Follow professional golf.

With each passing year, it becomes more and more clear to me how deeply ironic my long-time interest in golf was. I learned to golf from my dad, but our testy times together on the course weren’t exactly idyllic. Then I played golf for four years on my high school team, and in those four years we had precisely one earned win. To this day, I’ve never broken 100 for 18 holes. Yet, somehow I took interest in professional golf—subscribing to Golf Digest and having my friends over for games of VCR Golf, where your score would be contingent on whether Chi-Chi Rodriguez sank his putt. Once I got to college, I quickly stopped caring about pro golf; a few weeks ago, when the Masters were on, I looked at the TV and thought, “Who are these people?”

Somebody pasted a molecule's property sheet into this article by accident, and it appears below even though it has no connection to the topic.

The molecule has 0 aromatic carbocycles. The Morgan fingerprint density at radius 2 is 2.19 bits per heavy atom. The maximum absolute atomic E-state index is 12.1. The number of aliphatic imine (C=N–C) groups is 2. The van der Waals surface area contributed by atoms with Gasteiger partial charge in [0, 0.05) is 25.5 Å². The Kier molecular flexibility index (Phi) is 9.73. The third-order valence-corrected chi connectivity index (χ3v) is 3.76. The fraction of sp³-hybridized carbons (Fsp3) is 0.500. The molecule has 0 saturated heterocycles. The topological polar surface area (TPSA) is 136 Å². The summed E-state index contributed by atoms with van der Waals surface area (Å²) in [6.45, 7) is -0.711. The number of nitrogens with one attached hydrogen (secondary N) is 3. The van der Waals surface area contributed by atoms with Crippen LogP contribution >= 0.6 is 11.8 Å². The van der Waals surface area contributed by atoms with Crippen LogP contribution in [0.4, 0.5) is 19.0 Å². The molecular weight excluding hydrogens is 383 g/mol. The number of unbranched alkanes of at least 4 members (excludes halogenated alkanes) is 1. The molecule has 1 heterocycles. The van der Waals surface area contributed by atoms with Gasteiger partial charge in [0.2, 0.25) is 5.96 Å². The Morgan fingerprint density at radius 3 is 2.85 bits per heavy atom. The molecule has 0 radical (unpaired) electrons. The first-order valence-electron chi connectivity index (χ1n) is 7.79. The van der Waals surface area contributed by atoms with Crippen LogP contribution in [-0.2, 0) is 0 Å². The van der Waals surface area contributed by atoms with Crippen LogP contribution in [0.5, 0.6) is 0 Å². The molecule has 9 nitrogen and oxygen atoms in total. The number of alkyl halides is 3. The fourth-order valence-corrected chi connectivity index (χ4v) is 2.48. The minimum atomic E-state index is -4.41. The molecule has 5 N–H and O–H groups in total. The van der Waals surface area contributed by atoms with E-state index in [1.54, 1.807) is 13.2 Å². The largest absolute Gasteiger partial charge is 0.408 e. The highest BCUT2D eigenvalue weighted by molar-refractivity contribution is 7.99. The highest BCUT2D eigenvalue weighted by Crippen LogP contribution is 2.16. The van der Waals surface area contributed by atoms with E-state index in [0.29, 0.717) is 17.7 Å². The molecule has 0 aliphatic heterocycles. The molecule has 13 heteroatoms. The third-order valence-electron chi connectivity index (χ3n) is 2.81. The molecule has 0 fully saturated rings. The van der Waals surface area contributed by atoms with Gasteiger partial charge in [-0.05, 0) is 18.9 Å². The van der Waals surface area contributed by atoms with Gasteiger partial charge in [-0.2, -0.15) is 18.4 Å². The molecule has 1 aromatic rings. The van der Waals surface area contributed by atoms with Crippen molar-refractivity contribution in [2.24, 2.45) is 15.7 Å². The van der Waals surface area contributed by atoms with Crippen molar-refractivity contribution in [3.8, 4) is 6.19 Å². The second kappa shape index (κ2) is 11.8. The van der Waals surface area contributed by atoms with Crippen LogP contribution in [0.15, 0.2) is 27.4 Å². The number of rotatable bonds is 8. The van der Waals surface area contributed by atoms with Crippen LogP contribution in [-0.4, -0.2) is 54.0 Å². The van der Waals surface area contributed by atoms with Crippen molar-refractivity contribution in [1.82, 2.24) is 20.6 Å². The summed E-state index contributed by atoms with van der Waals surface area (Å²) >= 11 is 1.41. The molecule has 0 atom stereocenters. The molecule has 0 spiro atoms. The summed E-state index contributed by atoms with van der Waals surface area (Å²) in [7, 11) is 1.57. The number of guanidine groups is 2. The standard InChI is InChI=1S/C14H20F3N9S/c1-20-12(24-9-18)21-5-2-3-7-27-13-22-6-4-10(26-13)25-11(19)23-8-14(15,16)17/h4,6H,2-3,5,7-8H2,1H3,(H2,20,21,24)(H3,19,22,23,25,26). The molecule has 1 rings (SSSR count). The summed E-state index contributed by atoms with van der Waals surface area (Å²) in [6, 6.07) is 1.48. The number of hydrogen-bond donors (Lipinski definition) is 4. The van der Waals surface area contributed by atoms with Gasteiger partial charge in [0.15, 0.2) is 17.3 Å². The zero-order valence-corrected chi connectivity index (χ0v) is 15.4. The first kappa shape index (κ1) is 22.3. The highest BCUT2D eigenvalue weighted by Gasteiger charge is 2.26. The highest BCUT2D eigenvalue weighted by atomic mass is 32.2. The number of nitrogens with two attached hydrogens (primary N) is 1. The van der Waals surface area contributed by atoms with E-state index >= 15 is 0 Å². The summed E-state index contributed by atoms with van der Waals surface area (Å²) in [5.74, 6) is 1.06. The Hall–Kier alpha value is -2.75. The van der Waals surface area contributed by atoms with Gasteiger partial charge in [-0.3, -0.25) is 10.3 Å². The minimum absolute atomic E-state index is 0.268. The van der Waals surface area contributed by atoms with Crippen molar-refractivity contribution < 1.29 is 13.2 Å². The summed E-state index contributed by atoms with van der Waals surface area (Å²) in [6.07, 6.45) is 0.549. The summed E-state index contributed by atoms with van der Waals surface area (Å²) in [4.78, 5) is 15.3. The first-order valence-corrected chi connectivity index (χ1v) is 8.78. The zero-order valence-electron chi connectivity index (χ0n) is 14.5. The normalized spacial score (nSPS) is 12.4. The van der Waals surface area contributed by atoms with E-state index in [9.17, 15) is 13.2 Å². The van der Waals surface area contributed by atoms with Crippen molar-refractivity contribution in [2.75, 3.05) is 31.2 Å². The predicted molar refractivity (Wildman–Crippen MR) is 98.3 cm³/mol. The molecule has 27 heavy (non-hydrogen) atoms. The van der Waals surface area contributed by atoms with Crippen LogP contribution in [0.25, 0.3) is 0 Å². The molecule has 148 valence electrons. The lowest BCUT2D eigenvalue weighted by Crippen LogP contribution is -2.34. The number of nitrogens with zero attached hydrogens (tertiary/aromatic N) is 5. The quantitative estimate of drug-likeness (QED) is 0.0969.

Put Equal on my salad.

I used to be deeply confused about how basic human biology regarding weight gain works. I was a chubby kid, then I got a little leaner in high school, and then when I chubbed out again in college, I decided that the solution was not to exercise (although I did have some misadventures on Rollerblades) but to eat less. That was a problem, because our daily ritual at Boston University involved sitting in the dining hall—with its unlimited food—for about four hours a day. To reconcile this, I devised ever weirder ways of eating without really eating. The peak of my dietary oddness was Equal salad: I’d get a big plate of lettuce from the salad bar, then lightly dust it with aspertame to give it some kind of flavor. (Emphasis on some kind.)

Read philosophy.